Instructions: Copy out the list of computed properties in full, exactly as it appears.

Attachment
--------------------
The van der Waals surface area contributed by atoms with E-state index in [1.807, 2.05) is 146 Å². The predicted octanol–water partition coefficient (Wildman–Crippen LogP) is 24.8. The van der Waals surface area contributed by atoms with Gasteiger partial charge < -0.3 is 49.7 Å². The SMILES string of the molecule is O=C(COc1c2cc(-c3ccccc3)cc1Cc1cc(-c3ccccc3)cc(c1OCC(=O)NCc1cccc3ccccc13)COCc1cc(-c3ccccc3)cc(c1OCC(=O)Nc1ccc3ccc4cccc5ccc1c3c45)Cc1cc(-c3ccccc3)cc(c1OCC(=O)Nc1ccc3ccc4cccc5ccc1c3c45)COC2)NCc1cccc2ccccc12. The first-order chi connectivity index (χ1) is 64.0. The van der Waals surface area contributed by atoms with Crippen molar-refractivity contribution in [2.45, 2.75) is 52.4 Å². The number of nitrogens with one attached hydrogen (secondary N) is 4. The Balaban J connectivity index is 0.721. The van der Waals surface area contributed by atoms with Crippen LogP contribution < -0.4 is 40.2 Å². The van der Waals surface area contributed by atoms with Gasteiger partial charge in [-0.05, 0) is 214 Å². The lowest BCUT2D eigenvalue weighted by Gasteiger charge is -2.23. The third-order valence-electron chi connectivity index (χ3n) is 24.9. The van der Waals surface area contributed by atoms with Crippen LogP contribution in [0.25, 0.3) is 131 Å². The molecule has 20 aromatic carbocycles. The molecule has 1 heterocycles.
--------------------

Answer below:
The van der Waals surface area contributed by atoms with E-state index in [1.807, 2.05) is 146 Å². The predicted octanol–water partition coefficient (Wildman–Crippen LogP) is 24.8. The van der Waals surface area contributed by atoms with Gasteiger partial charge < -0.3 is 49.7 Å². The SMILES string of the molecule is O=C(COc1c2cc(-c3ccccc3)cc1Cc1cc(-c3ccccc3)cc(c1OCC(=O)NCc1cccc3ccccc13)COCc1cc(-c3ccccc3)cc(c1OCC(=O)Nc1ccc3ccc4cccc5ccc1c3c45)Cc1cc(-c3ccccc3)cc(c1OCC(=O)Nc1ccc3ccc4cccc5ccc1c3c45)COC2)NCc1cccc2ccccc12. The first-order chi connectivity index (χ1) is 64.0. The van der Waals surface area contributed by atoms with Crippen molar-refractivity contribution in [2.45, 2.75) is 52.4 Å². The number of nitrogens with one attached hydrogen (secondary N) is 4. The Balaban J connectivity index is 0.721. The van der Waals surface area contributed by atoms with Crippen LogP contribution < -0.4 is 40.2 Å². The van der Waals surface area contributed by atoms with Gasteiger partial charge in [-0.05, 0) is 214 Å². The lowest BCUT2D eigenvalue weighted by Gasteiger charge is -2.23. The third-order valence-electron chi connectivity index (χ3n) is 24.9. The van der Waals surface area contributed by atoms with Crippen LogP contribution in [0.25, 0.3) is 131 Å². The molecule has 20 aromatic carbocycles. The molecule has 1 heterocycles.